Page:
Qantas’ chief has the hardest corporate gig in Australia and the airline’s latest restructure is another test of strength.

Alan Joyce, chief executive officer of Qantas Airways Ltd.

CORPORATE hero or union villain; who cares? When it comes to winning glossy magazine covers, Alan Joyce is without peer. The man is downright sultry, too.

Those with a more discerning eye for glamour may quibble – and there are indeed many shots to choose from in the Qantas chief executive super-modelling portfolio – but we personally favour the classic elegance of the finger-sur-le-chin pose, one of Joyce’s later works.

You know the one: shades of Rodin’s Descartes, though the subject’s visage seems less introspective, or rapt in the eternal musings perhaps, than fixed in the distance, full of wisdom and purpose.

Here is the quintessential portrait of the visionary leader, a distinct counterpoint to some of the earlier Joycean works with their playful dancing eyes and sensual pouts.

But where are Joyce’s contemporaries? Why do we not see Brambles chief executive Tom Gorman reclining seductively across a stack of Chep pallets? Or the bewitching Elmer Funke Kupper draped over a giant ASX logo?

APART from his exacting public relations schedule, Joyce has the hardest gig in corporate Australia.

As if the plethora of jurisdictions, regulations, a dozen unions, investors and other stakeholders, the astronomical fixed costs and incessant assaults by subsidised rivals were not enough, there is always a terrorist threat, a SARS epidemic or a volcano ash-cloud just around the corner.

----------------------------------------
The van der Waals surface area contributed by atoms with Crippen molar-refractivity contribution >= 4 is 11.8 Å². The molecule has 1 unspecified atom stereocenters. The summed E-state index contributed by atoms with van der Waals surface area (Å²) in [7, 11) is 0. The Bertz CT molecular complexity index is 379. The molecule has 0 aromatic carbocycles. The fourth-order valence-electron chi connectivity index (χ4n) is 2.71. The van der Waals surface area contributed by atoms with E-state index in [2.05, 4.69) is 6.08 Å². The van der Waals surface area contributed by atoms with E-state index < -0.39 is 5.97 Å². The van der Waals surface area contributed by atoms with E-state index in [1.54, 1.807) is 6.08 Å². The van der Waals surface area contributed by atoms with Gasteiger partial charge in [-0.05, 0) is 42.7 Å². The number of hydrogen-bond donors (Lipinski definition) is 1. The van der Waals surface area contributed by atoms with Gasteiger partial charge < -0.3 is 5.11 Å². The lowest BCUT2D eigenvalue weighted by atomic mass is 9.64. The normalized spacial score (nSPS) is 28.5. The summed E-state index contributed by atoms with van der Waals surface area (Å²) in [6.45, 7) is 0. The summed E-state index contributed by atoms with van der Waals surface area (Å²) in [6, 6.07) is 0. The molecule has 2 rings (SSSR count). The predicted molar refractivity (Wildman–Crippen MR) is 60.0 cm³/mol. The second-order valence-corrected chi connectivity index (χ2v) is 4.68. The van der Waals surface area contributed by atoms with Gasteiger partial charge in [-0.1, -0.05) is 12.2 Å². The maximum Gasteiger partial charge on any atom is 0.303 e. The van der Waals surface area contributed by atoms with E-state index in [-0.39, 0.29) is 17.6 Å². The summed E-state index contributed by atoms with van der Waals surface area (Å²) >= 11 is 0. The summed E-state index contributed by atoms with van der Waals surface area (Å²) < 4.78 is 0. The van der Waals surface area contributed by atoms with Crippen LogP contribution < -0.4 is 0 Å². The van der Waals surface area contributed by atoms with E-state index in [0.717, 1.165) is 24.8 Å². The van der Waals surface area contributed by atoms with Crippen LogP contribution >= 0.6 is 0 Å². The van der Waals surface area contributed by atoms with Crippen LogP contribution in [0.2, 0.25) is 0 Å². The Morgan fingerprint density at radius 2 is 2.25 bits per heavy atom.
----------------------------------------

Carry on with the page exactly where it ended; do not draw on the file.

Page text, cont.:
Then there is the nagging fact that airlines simply don’t make good investments. To contend that Qantas must be delivering the sort of returns notched up by other top-100 companies, or otherwise it’s someone’s fault, is to ignore reality. In aviation you do a good job just to stay alive.

In its 100-year history the aviation industry has made a cumulative loss.

The numbers tell the Qantas story. The company was privatised and listed on the stock exchange in July 1995. Retail investors got their shares at $1.90 and institutions $2.

Yesterday, it was selling at $1.46. Yes, there have been many dividends in the interim, but you get the picture. Virgin Blue debuted in 2003 at $2.25 and now fetches 41Ā¢.

As investments, airlines are marginal. As a trade, Qantas is a better proposition as there are typically a couple of bonanza years in the nine-year cycle in which the shares rally.

On the last run-up in 2007, Joyce’s predecessors did their darnedest to sell the airline to the now-defunct Allco Finance Group, Macquarie and themselves – and their $10 billion in ”covenant lite” debt – at $5.60 a share.

It was a top deal for shareholders, though exceptionally cheeky since Qantas is shouldered with broader responsibilities than just making shareholder returns and is a protected species like the banks.

As evinced by Joyce’s recent grounding of the fleet, the government will keep Qantas in the skies. It might even protect the equity holders as well as other creditors in the event of a collapse.

There is a yin for every yang. Qantas enjoys one of the most lucrative airline duopolies in the world in the Sydney-Melbourne route, but its international operations are unprofitable.

And so it was this week that another restructure was announced. Qantas would be split into four divisions: Qantas International, Qantas Domestic, Jetstar Group and Qantas Frequent Flyer.

But many of the old concerns will linger. Jetstar flies long-haul. Does it maintain its own planes? How are the costs and the revenues split? The net result may entail more management, more reporting lines and more divisions but not necessarily more profits.

Its great challenge remains the notoriously low industry returns.